Studies of how people perceive climate science paint a depressing picture—one in which ideology overwhelms evidence. Not only does opinion about the science break down along ideological lines, but knowledge of science seems to make matters worse, accentuating the partisan divide.
Those studies have always been somewhat dissatisfying, though, as they leave little room for anyone to dispassionately evaluate the evidence or voice trust in the researchers who have.
A study done by Matthew Motta of the University of Minnesota delves in to how people might escape ideological blinders. Motta found that people with a long-term interest in science tend to trust scientific authorities like NASA and the IPCC when it comes to climate, regardless of what their political persuasions may be. It’s the latest result that indicates that a “scientific curiosity” can get people past their ideology.
Trust in science
Motta took advantage of a unique resource: the Longitudinal Study of American Youth, which has been tracking over 3,000 US citizens since the 1980s (long enough that it’s had to rebrand itself the Longitudinal Study of American Life). Back in 1987, when its participants were 12-14 years old, the study used questions to assess its subjects’ quantitative reasoning abilities (a proxy for scientific ability) and basic science knowledge. But they were also asked about how interested they were in scientific issues.
More recently, Motta added questions to a follow-up survey that asked the same people about how much they trusted scientific information on climate change coming from a number of institutions: state-level agencies, NASA and NOAA, academic researchers, and the Intergovernmental Panel on Climate Change. Overall, these organizations were trusted at similar levels.
Motta then looked for correlations between science interest and knowledge during youth and current trust in sources of scientific information. Scientific knowledge at 12-14 had no significant correlations with trust, while scientific ability slightly increased the trust in only one of the groups. In contrast, interest in science was correlated with increased trust in every single source of information that Motta asked about.
Interest in science was tracked continuously in follow-up surveys through the years, allowing Motta to estimate the impact of this interest in trust on climate-science organizations. Cumulatively, it was quite large, accounting for nearly a 15-percent increase in trust. And, depending on the organization, about a third to a half of that trust arises because of the persistent influence of the interest in science expressed by people in their early teens.
Curiosity > ideology
The most striking result, however, came when Motta looked at whether the participants self-identified as liberal or conservative. Increased scientific knowledge was associated with enhanced trust in scientific organization, but only among liberals. In contrast, the influence of interest in science was completely independent of ideology—it increased trust among both conservatives and liberals.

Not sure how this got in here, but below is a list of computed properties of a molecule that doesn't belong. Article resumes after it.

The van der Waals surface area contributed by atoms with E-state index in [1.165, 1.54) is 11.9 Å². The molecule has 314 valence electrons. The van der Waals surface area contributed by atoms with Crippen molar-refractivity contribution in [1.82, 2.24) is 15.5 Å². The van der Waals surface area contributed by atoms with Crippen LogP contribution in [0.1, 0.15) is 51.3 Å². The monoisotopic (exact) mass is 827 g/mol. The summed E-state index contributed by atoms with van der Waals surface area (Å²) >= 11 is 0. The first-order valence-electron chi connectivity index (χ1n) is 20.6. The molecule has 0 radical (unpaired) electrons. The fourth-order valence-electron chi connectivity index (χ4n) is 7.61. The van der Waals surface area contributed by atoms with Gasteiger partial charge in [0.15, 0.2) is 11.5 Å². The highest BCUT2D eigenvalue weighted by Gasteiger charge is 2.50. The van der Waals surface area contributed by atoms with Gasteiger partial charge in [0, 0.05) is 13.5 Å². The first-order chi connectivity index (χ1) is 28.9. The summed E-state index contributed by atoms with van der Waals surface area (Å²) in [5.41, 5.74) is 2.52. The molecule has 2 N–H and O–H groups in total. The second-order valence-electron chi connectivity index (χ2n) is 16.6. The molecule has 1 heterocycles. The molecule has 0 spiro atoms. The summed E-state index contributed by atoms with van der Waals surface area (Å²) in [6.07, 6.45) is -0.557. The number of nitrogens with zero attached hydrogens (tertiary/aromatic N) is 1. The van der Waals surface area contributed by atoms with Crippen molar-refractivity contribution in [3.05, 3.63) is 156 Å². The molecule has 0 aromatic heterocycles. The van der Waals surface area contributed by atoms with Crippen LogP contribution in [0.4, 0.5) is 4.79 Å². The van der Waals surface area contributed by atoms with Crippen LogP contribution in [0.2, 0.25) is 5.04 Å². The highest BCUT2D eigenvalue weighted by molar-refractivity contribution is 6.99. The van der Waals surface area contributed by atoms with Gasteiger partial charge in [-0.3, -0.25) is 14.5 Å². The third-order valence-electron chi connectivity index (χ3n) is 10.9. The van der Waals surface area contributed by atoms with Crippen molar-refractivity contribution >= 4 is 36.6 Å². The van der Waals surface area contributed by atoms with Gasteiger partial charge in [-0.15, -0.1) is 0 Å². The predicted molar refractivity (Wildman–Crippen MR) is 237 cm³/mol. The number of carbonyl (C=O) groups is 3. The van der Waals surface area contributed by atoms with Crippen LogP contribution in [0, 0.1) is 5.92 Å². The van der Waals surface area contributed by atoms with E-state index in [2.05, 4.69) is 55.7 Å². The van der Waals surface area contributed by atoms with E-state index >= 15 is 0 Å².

Motta isn’t the first to find this sort of effect. In a paper published earlier this year, a group used a measure it terms the “science curiosity scale” to see how the measure influenced concern about climate change. In the group’s results, conservatives with a high scientific literacy were less likely to be concerned about climate change than conservatives with a looser grip on science. But science curiosity actually increased conservatives’ concern about the risks of climate change.
(These researchers defined science curiosity as “a general disposition, variable in intensity across persons, that reflects the motivation to seek out and consume scientific information for personal pleasure.)
While neither of these findings are direct measures of what people think about climate science, they’re both pretty significant. You wouldn’t express concern about climate change if you didn’t believe it was happening, after all. And while most people don’t go through the effort of examining scientific data, they tend to accept expert opinions, meaning that trust in the groups providing solid expert opinions can be very significant.
Motta also cites data showing that trust is lacking for many people when it comes to climate science: “Only about one-third of Americans think that climate scientists’ research represents the best available scientific evidence. Similar numbers of Americans believe that climate scientists are mostly influenced by career advancement or their political leanings.”
The key question, however, is how interest in science is translating to accepting what scientists are telling us. It seems unlikely that we’ll convert the majority of adults into the science-curious camp any time soon. But ideally, we’re still likely to see them accept the information that science is providing. If there’s a way to generate that acceptance without a lifelong interest, it would go a long way toward helping the public engage in fact-based decision making.